New Zealand captain Brendon McCullum praised left arm pace bowler Neil Wagner for helping his side beat India by 40 runs in the first test on Sunday even though he was named man of the match for his first innings double century.
McCullum scored 224 in the first innings to anchor New Zealand's 501, which proved to be just enough as India's captain Mahendra Singh Dhoni had threatened to snatch a win with an aggressive approach after tea on the fourth day.
"Definitely nervous times, right the way through that run chase," McCullum said in a televised interview after India had been bowled out 366 while chasing 407 for victory.
"They acquitted themselves immensely well in that second innings and put us under an immense amount of pressure.
"I would have taken 400 as a run chase before the game started but today I wanted a few more in the bank when they started to put together the partnerships."
Wagner, however, took four wickets at crucial times on Sunday as the hosts dismissed India after tea on the fourth day at Eden Park.
"He hasn't had a lot of luck in the last 12 or 18 months in terms of getting wickets but I think he thoroughly deserved those wickets today," McCullum said.
"He probably turned the game. ... I think (his) performance typified everything that was going well for the side and I was delighted that he got some rewards."
India had looked to be in control of the match for much of Sunday as Virat Kohli and Shikhar Dhawan crafted a 126-run partnership that left them well placed after lunch to seal victory in the final session.
Wagner, however, dismissed Kohli for 67 then got Dhawan to nick behind to wicketkeeper BJ Watling for 115 before New Zealand took the second new ball just before tea and grabbed a wicket either side of the break to give them the upper hand.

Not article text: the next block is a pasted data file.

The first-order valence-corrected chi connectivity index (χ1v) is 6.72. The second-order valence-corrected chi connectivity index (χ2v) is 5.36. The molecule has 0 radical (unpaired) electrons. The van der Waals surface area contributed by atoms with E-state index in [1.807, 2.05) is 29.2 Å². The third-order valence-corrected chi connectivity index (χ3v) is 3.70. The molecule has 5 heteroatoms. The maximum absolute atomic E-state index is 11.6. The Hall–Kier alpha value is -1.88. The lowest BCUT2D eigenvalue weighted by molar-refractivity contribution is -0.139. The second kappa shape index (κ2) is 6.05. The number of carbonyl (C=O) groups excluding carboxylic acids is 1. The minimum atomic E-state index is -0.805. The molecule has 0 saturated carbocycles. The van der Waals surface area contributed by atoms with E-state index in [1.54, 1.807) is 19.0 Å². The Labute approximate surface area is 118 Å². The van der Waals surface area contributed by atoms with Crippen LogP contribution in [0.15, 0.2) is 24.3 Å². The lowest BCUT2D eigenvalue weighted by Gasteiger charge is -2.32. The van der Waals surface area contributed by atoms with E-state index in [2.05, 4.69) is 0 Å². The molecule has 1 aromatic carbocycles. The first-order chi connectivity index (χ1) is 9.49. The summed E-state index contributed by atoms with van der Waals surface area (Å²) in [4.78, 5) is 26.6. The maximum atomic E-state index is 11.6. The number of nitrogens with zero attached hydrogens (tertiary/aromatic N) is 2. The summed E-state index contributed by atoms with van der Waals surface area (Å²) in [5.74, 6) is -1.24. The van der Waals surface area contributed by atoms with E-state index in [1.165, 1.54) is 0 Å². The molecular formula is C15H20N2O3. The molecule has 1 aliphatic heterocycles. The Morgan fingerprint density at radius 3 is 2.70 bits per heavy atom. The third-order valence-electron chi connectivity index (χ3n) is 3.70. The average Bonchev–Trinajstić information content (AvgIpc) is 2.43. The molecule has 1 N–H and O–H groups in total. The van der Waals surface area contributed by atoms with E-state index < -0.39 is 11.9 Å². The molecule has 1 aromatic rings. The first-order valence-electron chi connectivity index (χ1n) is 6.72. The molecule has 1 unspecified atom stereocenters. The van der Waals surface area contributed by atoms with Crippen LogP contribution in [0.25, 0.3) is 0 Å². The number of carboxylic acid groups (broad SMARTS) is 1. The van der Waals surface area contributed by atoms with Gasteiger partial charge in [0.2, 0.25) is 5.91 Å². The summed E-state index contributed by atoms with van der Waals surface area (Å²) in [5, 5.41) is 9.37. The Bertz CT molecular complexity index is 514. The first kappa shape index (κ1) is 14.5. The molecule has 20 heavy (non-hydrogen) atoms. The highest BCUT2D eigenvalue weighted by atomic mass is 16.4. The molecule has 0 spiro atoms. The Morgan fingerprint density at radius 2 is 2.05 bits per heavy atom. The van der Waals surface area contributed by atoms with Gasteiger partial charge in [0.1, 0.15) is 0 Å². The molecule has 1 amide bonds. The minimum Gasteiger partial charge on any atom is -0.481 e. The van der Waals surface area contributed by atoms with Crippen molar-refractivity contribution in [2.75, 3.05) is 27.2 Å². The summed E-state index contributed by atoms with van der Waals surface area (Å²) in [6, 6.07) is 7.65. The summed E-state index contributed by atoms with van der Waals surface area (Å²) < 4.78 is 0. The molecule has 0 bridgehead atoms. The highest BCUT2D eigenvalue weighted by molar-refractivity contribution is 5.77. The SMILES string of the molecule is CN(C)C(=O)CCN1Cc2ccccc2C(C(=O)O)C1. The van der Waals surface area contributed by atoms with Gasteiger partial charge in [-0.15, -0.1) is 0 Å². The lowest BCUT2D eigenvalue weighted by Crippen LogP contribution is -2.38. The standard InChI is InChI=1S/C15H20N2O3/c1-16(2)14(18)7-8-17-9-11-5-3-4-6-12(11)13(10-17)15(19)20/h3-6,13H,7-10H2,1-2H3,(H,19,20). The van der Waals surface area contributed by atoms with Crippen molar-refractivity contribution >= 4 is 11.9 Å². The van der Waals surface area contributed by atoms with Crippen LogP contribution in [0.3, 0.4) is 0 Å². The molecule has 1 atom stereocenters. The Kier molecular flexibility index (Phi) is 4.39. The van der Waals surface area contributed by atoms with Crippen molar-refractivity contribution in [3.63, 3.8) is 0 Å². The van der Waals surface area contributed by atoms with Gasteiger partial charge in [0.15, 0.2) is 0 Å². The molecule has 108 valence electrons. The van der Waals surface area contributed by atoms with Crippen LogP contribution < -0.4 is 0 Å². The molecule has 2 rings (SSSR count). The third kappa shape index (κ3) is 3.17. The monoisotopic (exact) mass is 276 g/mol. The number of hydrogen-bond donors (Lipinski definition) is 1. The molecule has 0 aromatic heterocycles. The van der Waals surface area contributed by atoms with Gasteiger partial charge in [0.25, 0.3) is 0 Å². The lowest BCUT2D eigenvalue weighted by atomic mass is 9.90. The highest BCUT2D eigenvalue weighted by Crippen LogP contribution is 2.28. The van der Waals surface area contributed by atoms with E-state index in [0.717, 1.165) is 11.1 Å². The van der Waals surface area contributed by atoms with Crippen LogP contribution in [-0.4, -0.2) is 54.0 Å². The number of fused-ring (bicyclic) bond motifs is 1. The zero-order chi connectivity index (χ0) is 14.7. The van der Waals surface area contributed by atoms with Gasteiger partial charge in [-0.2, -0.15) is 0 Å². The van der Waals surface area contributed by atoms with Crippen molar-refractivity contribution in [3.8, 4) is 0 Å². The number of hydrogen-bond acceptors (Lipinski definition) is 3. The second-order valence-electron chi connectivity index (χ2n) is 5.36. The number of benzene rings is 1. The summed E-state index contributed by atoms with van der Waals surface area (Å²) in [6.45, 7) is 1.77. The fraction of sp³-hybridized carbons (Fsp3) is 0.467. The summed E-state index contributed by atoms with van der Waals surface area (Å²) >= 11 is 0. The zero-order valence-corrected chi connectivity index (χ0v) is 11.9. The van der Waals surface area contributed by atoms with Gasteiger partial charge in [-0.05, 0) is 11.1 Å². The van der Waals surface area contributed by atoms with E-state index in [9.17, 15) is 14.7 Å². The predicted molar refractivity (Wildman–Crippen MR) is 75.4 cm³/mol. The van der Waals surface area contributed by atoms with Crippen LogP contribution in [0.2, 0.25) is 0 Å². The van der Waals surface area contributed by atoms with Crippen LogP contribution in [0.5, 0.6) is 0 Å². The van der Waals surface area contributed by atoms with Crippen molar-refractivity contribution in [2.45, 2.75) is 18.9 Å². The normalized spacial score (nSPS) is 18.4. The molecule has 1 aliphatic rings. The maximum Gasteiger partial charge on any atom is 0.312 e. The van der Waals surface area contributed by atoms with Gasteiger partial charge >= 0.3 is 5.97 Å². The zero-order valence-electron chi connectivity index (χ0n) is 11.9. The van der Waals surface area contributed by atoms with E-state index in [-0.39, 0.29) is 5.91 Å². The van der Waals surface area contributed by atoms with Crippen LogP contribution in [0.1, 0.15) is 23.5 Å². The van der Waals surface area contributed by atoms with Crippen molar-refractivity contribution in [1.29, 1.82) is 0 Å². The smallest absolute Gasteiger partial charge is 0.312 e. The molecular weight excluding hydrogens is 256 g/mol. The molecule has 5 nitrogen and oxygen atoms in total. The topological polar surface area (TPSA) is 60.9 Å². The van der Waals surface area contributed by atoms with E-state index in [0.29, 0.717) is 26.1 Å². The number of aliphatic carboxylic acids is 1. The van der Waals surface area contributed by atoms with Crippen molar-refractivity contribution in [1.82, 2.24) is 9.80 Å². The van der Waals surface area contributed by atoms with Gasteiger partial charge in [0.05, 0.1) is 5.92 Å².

"We lost wickets at crucial times," Dhoni said of his team's run chase. "When we got close to the new ball we lost a wicket then the new ball we lost a couple more, which made it tough for the rest of the batsmen."
While McCullum praised Wagner, his double century set up their ability to attack the Indians when they batted, bowling the visitors out for 202 but he chose not to enforce the follow on, which caused debate amongst pundits and fans.
McCullum said the decision had been one he made with input from the bowlers and senior players in the team and one he realised many would have second-guessed had they lost the match.
"Everyone has their own opinions and at the end of the day you have to make a decision. You live and die by those decisions and thankfully we're living at the moment.
"But you have to continually back your instincts, get as much information as you can from your bowlers and your senior players but at the end you have to be the one who makes the decision.
"When they were sitting 220 for two or three the decision wasn't looking so good but we still managed to hang in there.
"To get a test victory over this India team is no small achievement ... and one we will certainly remember for a long time."